NAVY DEPARTMENT OFFICE OF THE CHIEF OF NAVAL OPERATIONS WASHINGTON MEMORANDUM TO THE PRESIDENT Subject: Inspection trip to the Canal Zone, Galapagos, and Cocos, March 6-28, 1942. Enclosure: (A) Track Chart of Air Patrols. (B) Diagram. (C) Photos. 1. In accordance with orders, I have visited the following:- Balboa, C.Z. -- Headquarters of Caribbean Defense Command, and of Fifteenth Naval District. Coco Solo, C.Z. -- Naval Air Station, Submarine Base. Galapagos -- Army and Navy Advance Air Bases. Salinas, Ecuador --- Army and Navy Advance Air Bases. Cocos Island-- Future Base for Motor Torpedo Boats. Gulf of Fonseca -- Navy Sea-plane Base. Guatemala City -- Army Advance Air Base. All travel was by air. At every place visited I conferred with the senior officers present and in addition I sought facts and opinions from all reliable sources. I submit herewith briefly my conclusions:-
SUMMARY OF CONCLUSIONSParamount Duty The most important present task of the Army and Navy in the Canal Zone is to defeat any attempted bombing attack on the Panama Canal. Such an attack from the Pacific side most probably would come from enemy carriers, launching their planes during bright moonlight and at a distance up to possibly 700 miles from the Canal. Dangers from submarine raids are secondary.
Paramount Duty (continued) To insure the defeat of such a bombing attack, the enemy carriers must be discovered during daylight of the day preceding the attempted assault. This means, roughly, in the area between the 800 mile and the ll00 mile circles. See diagram. The patrolling of this vast expanse of ocean can only be done effectively by long range planes. Consequently the maintenance of this patrol on the Panama Sea Frontier is the most vital part of the war effort of the Army and Navy forces in the Canal Zone. Army. -- Under the aggressive leadership of Lieutenant General F. M. Andrews, USA, Commanding General, Caribbean Defense Command, the Army is doing a fine job. The personnel from top to bottom is grimly earnest and alive to the realities of the war situation and the importance of the tasks assigned to them. Navy. -- The Navy's war efforts, in some respects, have been sluggish because of lack of virile leadership. Lack of effective cooperation with the Army was evident. Rear Admiral F. H. Sadler, USN, Commandant, Fifteenth Naval District, has been ordered relieved of his command. His successor, Rear Admiral Clifford Van Hook, USN, is an able, younger officer who has proven his ability to cooperate with the Army. Aviation. -- The organization of Naval aviation activities in the Fifteenth Naval District is neither logical nor workable. Recommendations made by me to the present Commandant were summarily rejected by Admiral Sadler on the grounds - among others - that to accept them would aid the Army in its alleged plot to gain and retain control of Naval aviation. Admiral Van Hook will correct this situation immediately upon taking command. It is a pleasure to report that the high efficiency and splendid cooperation of Patrol Wing Three and its dynamic commander, Commander Arthur Gavin, USN, were highly praised by Generals Andrews, Johnson and Lyons.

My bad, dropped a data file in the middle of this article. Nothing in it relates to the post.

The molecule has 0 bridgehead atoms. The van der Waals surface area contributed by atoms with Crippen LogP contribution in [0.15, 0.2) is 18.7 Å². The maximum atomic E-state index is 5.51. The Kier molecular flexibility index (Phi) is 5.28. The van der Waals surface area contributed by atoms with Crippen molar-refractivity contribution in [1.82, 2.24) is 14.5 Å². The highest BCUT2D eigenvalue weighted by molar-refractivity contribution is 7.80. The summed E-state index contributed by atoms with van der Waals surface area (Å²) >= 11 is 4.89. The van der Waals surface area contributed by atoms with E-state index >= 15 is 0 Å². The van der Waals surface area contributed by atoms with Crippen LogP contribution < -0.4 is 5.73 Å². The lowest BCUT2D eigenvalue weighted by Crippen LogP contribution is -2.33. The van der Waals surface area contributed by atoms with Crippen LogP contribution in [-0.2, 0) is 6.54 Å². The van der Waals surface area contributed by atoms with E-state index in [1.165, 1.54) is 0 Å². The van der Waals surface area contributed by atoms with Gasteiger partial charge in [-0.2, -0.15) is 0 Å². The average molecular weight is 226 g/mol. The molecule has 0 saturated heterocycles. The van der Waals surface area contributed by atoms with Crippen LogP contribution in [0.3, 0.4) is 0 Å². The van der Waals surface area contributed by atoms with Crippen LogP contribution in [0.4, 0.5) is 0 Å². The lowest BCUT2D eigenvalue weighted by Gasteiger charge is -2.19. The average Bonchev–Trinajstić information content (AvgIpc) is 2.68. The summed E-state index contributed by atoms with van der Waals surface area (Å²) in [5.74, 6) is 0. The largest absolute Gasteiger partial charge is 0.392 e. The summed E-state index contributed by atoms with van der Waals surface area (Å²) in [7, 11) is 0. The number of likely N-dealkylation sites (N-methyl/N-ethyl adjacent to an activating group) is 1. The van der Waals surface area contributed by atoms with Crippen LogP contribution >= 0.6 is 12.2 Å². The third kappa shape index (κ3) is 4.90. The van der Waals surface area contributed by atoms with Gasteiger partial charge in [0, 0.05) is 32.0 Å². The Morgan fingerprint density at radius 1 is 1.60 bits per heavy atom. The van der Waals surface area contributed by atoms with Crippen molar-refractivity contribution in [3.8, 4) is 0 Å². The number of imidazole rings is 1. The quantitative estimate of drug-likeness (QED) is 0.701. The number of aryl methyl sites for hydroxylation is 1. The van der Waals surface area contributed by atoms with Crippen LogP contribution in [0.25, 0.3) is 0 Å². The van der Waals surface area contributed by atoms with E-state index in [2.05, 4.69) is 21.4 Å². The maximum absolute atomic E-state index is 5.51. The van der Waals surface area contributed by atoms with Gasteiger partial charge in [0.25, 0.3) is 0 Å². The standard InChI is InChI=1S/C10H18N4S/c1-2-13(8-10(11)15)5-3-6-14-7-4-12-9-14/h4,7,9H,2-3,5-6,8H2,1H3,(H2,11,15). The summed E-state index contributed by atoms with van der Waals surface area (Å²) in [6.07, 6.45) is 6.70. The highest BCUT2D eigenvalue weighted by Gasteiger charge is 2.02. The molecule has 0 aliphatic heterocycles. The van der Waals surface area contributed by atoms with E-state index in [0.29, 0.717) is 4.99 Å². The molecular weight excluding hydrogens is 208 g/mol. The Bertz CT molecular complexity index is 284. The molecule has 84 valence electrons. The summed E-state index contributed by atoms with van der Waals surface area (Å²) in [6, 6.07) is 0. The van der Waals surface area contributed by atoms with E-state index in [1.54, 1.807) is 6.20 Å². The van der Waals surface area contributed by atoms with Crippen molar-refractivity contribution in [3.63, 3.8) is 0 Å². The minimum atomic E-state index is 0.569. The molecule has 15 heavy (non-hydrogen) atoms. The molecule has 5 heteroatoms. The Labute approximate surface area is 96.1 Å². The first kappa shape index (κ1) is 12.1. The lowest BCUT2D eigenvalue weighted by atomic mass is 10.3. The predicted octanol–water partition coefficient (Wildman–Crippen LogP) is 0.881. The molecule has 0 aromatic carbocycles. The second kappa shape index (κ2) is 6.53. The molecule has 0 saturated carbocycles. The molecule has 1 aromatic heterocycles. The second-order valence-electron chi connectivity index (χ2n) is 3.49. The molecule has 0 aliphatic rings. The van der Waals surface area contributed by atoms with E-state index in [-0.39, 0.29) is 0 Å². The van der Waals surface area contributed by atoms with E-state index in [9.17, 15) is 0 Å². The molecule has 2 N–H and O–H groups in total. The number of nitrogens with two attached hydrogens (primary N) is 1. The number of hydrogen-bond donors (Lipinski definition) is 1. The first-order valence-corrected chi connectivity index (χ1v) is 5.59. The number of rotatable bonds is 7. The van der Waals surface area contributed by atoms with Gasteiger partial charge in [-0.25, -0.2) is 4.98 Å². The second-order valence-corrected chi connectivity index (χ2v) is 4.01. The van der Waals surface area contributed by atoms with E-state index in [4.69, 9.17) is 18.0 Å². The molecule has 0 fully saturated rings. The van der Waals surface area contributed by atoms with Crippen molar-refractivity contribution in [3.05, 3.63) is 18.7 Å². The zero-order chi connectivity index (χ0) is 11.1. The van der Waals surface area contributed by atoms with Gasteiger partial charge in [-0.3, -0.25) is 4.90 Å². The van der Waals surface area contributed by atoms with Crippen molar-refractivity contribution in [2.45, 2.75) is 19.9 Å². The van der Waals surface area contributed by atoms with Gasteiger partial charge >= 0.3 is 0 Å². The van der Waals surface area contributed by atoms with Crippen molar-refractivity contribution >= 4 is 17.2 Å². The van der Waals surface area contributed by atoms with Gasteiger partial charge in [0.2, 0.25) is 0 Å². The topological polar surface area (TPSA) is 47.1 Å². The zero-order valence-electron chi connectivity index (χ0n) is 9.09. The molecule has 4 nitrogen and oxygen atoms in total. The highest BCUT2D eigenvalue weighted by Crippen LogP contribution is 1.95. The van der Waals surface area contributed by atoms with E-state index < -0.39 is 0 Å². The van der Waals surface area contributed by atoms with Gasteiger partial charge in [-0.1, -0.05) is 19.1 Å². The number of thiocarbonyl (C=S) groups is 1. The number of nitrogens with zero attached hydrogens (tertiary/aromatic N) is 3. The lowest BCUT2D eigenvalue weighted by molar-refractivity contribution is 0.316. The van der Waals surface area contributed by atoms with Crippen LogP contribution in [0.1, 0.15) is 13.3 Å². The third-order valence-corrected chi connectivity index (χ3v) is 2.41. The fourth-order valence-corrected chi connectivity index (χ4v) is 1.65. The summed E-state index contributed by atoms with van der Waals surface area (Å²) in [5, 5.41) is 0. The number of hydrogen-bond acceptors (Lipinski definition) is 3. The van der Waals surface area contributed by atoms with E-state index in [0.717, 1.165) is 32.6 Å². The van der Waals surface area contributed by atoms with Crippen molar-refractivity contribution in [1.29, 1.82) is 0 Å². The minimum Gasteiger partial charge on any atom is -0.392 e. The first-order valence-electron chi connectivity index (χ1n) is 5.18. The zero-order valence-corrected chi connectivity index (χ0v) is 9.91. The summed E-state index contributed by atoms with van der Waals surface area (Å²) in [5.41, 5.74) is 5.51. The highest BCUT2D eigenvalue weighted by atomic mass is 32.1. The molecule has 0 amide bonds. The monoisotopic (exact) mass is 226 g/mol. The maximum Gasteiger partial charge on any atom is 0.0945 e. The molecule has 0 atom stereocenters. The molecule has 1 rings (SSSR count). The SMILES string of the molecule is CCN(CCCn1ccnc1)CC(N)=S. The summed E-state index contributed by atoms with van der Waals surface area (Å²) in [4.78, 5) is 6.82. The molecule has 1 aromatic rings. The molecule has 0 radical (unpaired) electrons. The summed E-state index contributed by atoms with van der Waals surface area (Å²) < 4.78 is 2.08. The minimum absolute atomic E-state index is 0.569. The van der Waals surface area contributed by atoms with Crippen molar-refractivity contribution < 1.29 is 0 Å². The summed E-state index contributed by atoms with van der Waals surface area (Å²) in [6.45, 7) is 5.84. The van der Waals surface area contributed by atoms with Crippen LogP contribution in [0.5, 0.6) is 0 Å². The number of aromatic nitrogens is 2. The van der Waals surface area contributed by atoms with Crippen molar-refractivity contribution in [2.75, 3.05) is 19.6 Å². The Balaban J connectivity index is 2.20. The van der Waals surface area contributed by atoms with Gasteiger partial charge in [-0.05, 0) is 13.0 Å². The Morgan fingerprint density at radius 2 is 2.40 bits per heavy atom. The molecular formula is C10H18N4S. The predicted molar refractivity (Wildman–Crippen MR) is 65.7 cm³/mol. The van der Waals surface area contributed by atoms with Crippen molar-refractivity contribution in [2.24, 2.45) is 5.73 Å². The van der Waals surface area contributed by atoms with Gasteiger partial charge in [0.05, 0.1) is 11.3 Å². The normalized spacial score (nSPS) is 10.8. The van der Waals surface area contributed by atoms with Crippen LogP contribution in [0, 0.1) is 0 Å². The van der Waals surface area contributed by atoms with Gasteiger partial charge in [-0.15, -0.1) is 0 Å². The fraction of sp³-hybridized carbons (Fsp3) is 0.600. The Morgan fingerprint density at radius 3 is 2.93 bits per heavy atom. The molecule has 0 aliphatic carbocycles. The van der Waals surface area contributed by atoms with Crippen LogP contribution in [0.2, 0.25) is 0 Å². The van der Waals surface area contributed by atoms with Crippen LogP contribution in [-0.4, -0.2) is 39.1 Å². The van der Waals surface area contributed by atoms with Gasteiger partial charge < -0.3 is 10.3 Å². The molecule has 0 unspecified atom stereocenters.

Aviation (continued) The Army Air Force also is on its toes. However, its tremendous expansion has necessarily diluted the skilled personnel to a greater extent than is yet the case in Naval aviation, and, in consequence, the Army is experiencing more difficulties in maintenance and upkeep. ADVANCE AIR BASES. Cocos. -- Except for being sighted twice daily by patrol planes, no surveillance over, or use of Cocos was in effect when I arrived. As of today, a striking force of four submarines is basing for patrol intervals of two weeks on Cocos. Also, 8 tuna boats are now stationed on a North-South line just west of Cocos to serve as aircraft warning posts. About July 1st a squadron of motor torpedo boats with a tender will be stationed at Cocos. By July 1st the Army expects to have in operation a long range Radar installation on Cocos, and this will carry with it a radio set and personnel so that there will then be a small shore-based force on the Island. Navy aviators were unanimous in their opinions that seaplanes could not be based at Cocos except at irregular intervals. From my personal experience I concur in this opinion. Galapagos. -- By May 1st the Army will have a fully fortified and equipped Advance Air Base on Seymour Island with approximately 1500 troops, one squadron of "Flying Fortresses" and one squadron of pursuit planes. Small dispersion air fields on other islands are under consider- ation by the Army. The Navy bungled its job in setting up a Seaplane Base on North Seymour Island. However, I persuaded the Commandant to discard his original plan and to take steps to get the Navy base properly and promptly implemented. By July 1st there will be facilities to support the operations of two squadrons of PBY's at the Navy base. A converted destroyer now serves as tender. The Navy also plans to install a fuel oil depot, probably on Charles Island, so that cruisers, and destroyers on convoy or patrol duty can top-off their fuel tanks without returning to Balboa.